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-   -   1080/60p? (https://www.dvinfo.net/forum/general-hd-720-1080-acquisition/468758-1080-60p.html)

Robert Rogoz December 1st, 2009 11:31 PM

1080/60p?
 
I was just wondering if there is a reason why cameras still don't offer 1080/60p? Even new Sony XDCAMs end at 1080/30p and then they go to 1080/60i.

David Sholle December 2nd, 2009 07:20 PM

No reason, as two Sanyo XACTI models, the VPC-FH1A and the VPC-HD2000A both offer 1080 60p. I have the slightly older FH1 and it offers 1080 60p. They have decent features for their price.

Steve Phillipps December 3rd, 2009 03:15 AM

There is a reason, it's the processing power needed to transfer such a large amlunt of data. That's why you have 720/60P OR 1080/30P, they use roughly the same amount of data.
The other reason is that it's not a standard for HDTV, ie there is no 1080/60P broadcast, so the only reason to use it would be for slomo.
The Sony SRW9000 will do it with optional boards attached for about 100,000, or an F23 rig for twice that much or a Phantom HD will do 1080 right upto 1000fps at 100,000. Or you can get a Sanyo Xacti that'll obviously do exactly the same thing!
Steve

Robert Rogoz December 3rd, 2009 10:18 AM

Steve, BD plays at 1080/60p.

David Heath December 3rd, 2009 04:38 PM

Quote:

Originally Posted by Steve Phillipps (Post 1455466)
The other reason is that it's not a standard for HDTV, ie there is no 1080/60P broadcast, so the only reason to use it would be for slomo.

It's true that none is currently broadcast, but it is seen as the ultimate goal for all broadcast *ACQUISITION* by such as the EBU, as it combines all the best features of current HD systems. It will seamlessly convert well to either 720p/50 or 1080i/25 for current transmission, and provide the optimum material for archive.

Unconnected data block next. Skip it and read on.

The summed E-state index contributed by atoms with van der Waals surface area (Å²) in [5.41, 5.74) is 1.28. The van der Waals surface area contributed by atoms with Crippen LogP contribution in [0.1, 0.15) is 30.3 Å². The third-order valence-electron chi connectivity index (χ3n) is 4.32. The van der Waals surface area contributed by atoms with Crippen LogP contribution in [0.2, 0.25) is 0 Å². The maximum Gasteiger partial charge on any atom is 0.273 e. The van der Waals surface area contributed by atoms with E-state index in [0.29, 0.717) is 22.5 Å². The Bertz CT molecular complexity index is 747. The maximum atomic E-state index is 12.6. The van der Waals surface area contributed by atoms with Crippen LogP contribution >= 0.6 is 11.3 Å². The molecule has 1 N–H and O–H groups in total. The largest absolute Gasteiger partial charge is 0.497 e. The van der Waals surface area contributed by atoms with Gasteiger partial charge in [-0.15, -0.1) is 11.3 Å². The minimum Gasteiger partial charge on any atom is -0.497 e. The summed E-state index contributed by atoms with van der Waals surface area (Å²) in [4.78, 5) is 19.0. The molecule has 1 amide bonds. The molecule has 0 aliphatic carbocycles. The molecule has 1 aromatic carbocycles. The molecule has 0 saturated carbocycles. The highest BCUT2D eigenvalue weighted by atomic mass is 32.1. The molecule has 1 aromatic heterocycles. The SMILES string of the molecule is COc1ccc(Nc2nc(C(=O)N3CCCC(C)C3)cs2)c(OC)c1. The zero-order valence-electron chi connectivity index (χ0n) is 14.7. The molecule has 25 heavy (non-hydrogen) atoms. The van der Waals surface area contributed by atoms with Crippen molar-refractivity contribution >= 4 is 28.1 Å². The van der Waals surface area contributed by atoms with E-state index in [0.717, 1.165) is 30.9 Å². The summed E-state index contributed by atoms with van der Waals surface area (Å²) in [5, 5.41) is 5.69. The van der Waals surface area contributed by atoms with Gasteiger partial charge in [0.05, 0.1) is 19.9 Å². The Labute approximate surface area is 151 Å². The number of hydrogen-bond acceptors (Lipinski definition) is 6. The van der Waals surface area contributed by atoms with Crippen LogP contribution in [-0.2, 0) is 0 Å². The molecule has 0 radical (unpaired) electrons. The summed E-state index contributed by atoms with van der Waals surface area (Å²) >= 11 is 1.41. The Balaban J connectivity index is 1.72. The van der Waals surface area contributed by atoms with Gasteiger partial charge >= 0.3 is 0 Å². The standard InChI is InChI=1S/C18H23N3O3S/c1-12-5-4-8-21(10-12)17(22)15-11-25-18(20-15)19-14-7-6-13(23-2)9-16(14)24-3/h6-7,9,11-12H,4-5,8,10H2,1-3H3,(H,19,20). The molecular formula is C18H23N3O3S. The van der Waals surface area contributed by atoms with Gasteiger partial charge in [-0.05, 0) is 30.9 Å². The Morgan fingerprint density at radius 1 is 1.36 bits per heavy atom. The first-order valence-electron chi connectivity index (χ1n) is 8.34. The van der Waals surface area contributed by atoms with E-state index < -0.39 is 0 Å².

So from the EBUs perspective, if all acquisition is 1080p/50, then none of their members need feel disadvantaged, whether they transmit 720p/50 or 1080i/25. That's not currently true when origination for such as sports events will be 1080i/25 or 720p/50.

Khoi Pham December 3rd, 2009 04:43 PM

Quote:

Originally Posted by Robert Rogoz (Post 1455558)
Steve, BD plays at 1080/60p.

No, that is not BD spec.

Robert Rogoz December 4th, 2009 09:36 PM

My understanding was it plays 1080/24 or 60p. The last number always pops out on my TV when I play BD.
Anyway, I was just buffaloed by the fact, that we are still stuck at 1080/30p.

Robert M Wright December 9th, 2009 11:14 AM

One difficulty with acquiring 1080p60 footage is that it requires twice the bandwidth of 1080i60, 1080p30 or 720p60 to achieve roughly equivalent picture quality. It's not beyond our current level of technology, but is a bit more challenging. For example, for a camera to record 1080p60 images using H264 compression similar to AVCHD, and achieve the same picture quality as AVCHD at 24Mbps, the bitrate would need to be 48Mbps. That would rule out using inexpensive SDHC cards as the recording media. Recording to SxS or P2 media would work nicely though. Editing 1080p60 natively, recorded using H264 compression similar to AVCHD, would be impractical with today's mainstream CPUs though (even an overclocked i7).

Paulo Teixeira December 9th, 2009 01:24 PM

At least the average bit rate of Sanyo's camcorders is still a bit higher being at a little over 24MBPS verses 21MBPS of AVCHD and I hear it can approach 28MBPS. I'm not sure if the codec of the Sanyo is better or worse than AVCHD. I do have a lot of respect for Sanyo going that far.

Jeff Kellam December 9th, 2009 01:39 PM

Quote:

Originally Posted by Robert Rogoz (Post 1456331)
My understanding was it plays 1080/24 or 60p. The last number always pops out on my TV when I play BD.
Anyway, I was just buffaloed by the fact, that we are still stuck at 1080/30p.

Robert:

1080P30 is not a Blu-Ray standard either. The only progressive in the Blu-Ray Standard is 24P.